Putting the lives of war correspondents ‘on the record’ in the UK 

By Andrew Baud, Communications Leader and Chair of the On the Record Memorial steering group 

For hundreds of years, journalists around the world have risked their lives reporting from the frontline of conflict zones, in pursuit of the truth and to put stories of human suffering and tragedy ‘on the record’ for audiences across the world.  

In 2023 alone, 129 media professionals were killed worldwide, according to the International Federation of Journalists. News articles, live broadcasts and now online reporting shines a light into some of the darkest corners of the world, every day, and journalism plays a crucial role in upholding democracy and human rights for future generations.  

But when these war correspondents are killed while doing their jobs, who puts the journalists’ own lives on the record? 

Fifteen years ago, I received a letter from a member of public when I first started working closely with the National Memorial Arboretum, the UK’s year-round place to remember those who served and sacrificed for the country.  

The writer asked why, despite the hundreds of other memorials to military and civilian organisations at the Arboretum, there wasn’t a memorial to war correspondents. And, on reflection, why doesn’t the UK – which has a long history of news publications dating back to the 18th century – have a national memorial to journalists that report from the frontline at all? 

Having worked with journalists for my whole professional life and understanding the importance of remembering those who have sacrificed their lives for the greater good through my work with the Arboretum, the creation of a national memorial to journalists reporting from the frontline has become a personal mission for me.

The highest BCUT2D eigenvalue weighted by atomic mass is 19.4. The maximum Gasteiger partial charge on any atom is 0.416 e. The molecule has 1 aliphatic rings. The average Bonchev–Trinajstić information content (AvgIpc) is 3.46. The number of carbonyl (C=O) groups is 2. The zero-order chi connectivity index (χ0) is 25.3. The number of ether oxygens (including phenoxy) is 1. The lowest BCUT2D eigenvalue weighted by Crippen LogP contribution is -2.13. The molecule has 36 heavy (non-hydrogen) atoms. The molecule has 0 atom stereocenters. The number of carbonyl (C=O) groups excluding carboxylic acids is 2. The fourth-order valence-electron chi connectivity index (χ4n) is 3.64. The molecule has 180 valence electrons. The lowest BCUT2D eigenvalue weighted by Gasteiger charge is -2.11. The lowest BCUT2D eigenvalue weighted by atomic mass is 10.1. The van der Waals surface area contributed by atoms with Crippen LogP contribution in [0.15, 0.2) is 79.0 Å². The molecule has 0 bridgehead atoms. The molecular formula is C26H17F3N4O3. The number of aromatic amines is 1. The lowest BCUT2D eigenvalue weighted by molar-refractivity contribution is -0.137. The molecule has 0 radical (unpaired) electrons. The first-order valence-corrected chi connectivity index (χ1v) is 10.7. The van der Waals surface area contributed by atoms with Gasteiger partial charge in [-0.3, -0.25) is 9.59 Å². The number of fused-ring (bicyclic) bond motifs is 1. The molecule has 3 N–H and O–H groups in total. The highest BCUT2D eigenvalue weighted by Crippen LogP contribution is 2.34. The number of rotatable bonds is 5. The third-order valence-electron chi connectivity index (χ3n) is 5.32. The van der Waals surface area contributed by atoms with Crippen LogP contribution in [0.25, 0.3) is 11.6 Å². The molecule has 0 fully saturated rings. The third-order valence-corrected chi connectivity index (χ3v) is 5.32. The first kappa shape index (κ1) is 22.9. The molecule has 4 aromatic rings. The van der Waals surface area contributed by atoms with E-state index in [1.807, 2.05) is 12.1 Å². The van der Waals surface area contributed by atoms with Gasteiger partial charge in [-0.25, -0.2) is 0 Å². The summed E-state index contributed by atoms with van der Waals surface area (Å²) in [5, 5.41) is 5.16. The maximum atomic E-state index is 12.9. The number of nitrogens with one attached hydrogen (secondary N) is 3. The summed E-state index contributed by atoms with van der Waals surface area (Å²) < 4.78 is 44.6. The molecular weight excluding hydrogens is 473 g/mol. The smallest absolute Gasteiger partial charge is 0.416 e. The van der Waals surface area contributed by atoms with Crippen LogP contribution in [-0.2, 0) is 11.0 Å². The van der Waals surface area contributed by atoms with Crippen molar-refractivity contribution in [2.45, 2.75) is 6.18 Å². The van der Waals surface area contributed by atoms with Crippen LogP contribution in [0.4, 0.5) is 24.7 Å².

To that end, on World Press Freedom Day this year (3 May) and alongside our partner Press Gazette and a steering group of media representatives and former war correspondents, we launched the ‘On the Record’ campaign to establish the UK’s first memorial dedicated to all journalists who have lost their lives while reporting from conflict zones.  

The On the Record Memorial will provide families, colleagues and friends with a space for reflection and remembrance. Thanks to its proposed location at the National Memorial Arboretum, it will also be available to school children, learning groups, special interest organisations, and members of the public who want to deepen their understanding of the challenges faced by reporters in conflict zones and the sacrifices that they routinely make to share stories from the frontline.  

Unlike the Reporter’s Memorial in Bayeux, France, On the Record will not feature the names of fallen journalists on the memorial itself. However, we know it is incredibly important that the names of fallen UK-based journalists are held formally on record. We want to give families, friends and colleagues the opportunity to tell individual stories, just as the correspondents spent their professional lives telling the stories of others. 

While undertaking our research for the campaign, we discovered a multitude of registers and global databases, from the UNESCO’s Observatory of Killed Journalists to the International Federation of Journalists. In the UK, we learnt that the University of Cardiff School of Journalism has kept a log of every journalist killed on location globally since 1996. But we couldn’t find a comprehensive record of all fallen UK-based journalists dating back further than 30 years, despite many still being within living memory. 

For example, we understand that several dozen journalists from the BBC – including Richard Dimbleby – were embedded, unarmed, in military units during the D-Day Landings and stood alongside the Allied soldiers who fought their enemy on the beaches. Clare Hollingworth is reported to have broken the story of Germany’s invasion of Poland, and reported on conflicts for The Guardian and the Daily Telegraph from Palestine, Algeria and China. There were many other UK based war correspondents during the Second World War and beyond who were not lucky enough to survive the conflicts they were reporting on. 

To address this, we are working with Press Gazette to collate the most comprehensive list ever compiled of UK-based journalists – or those reporting ofr a UK-based news organisation – killed whilst reporting from conflict zones. More than just a database, families and colleagues will be encouraged to contribute to the online record which will preserve their legacy and ensure their own achievements and experiences are put ‘on the record’ in perpetuity.  

Media organisations, potential partners and individuals wishing to contribute to the development of ‘On the Record’ should contact Andrew Baud on or visit https://ontherecordmemorial.co.uk/. 

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